"The president is desperate to get rid of the sequester ... so desperate that he says he'll shut down the government if Congress follows the law and funds the government at the levels his sequester mandates," Boehner told House Republicans last Thursday on a conference call. "The president's threat to shut down the government if we implement his sequester is not a defensible position. The American people won't stand for it, and we're not going to be swayed by it. When we return, our intent is to move quickly on a short-term continuing resolution (CR) that keeps the government running and maintains current sequester spending levels. Our message will remain clear: until the president agrees to better cuts and reforms that help grow the economy and put us on path to a balanced budget, his sequester -- the sequester he himself proposed, insisted on, and signed into law -- stays in place."
A second option is to establish a Senate vote on a Republican-led bill to delay or defund Obamacare. It might be the House-passed GOP bill to delay the law's individual mandate for a year. That would let House Republicans say they're on offense against Obamacare, and give the Senate GOP a weapon to attack vulnerable red state Democrats in the 2014 elections, when they hope to win back the majority.
A virtually infinite number of permutations are possible on a seemingly bold (but actually insignificant) vote to delay, disrupt or dismantle Obamacare. Senate Democrats would vote down virtually all of them, and any political liability may conceivably be a price worth paying to simultaneously avoid default and tame the conservative rebellion.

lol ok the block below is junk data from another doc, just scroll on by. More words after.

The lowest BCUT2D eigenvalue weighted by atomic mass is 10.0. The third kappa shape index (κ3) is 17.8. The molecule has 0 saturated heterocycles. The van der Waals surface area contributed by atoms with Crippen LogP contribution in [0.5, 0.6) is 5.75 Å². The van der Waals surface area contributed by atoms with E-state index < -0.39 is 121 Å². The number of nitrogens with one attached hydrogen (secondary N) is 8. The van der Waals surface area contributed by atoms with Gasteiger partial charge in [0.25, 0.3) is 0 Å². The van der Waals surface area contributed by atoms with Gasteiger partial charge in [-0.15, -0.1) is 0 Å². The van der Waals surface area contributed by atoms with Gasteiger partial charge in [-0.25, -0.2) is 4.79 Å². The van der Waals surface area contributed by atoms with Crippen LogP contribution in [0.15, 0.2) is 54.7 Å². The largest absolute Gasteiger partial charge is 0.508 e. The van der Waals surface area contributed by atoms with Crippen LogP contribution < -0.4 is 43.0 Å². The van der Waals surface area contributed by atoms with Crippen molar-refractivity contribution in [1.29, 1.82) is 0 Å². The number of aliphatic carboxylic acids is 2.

A third option, as sketched out by New York Times reporter John Harwood, would be to link the debt limit hike to tax reform. Here the procedure gets tricky because the two sides are too deeply divided on even the basic shape of tax reform for it to be a necessary prerequisite to avert default. So a likelier possibility would be to approve instructions for tax-writing committees, or perhaps a newly created committee, to move forward with an overhaul of the tax code and at least kick-start the effort.
However the debate plays out, Congress will have to start working quickly. When lawmakers return on Sept. 9, they will have just nine working days before a shutdown. Given the short time frame, the Senate will probably have to swallow a two- or three-month stopgap resolution of the sort that Boehner is eying.
"In the Republican caucus, there are significant internal divisions," Bell said. "The House gets most of the attention because it's pretty melodramatic. But the Senate Republican caucus is absolutely just as tough." The former budget aide suggested that that there may be a combination of spending cuts and user fee increases -- not tax revenues -- to avert parts of the sequester, such as the additional automatic cuts set to target Medicare providers and certain extended benefits for other safety net programs on Oct. 1.
Despite the extraordinary challenges he has faced, Boehner has always found a way to avert shutdown, default and fiscal crisis at every juncture since he became Speaker. And he isn't likely to permit default, come what may. The question is whether he succeeds in bringing his members aboard or whether he's forced to lift the debt ceiling with mostly Democratic votes, a move that would severely damage his standing as Speaker. He's broken the majority-of-the-majority principle (also known as the Hastert Rule) several times this year on less catastrophic issues than default, such as avoiding tax hikes and renewing the Violence Against Women Act. Boehner would be hard-pressed to abide by the Hastert Rule in this situation and in fact hasn't committed to doing so.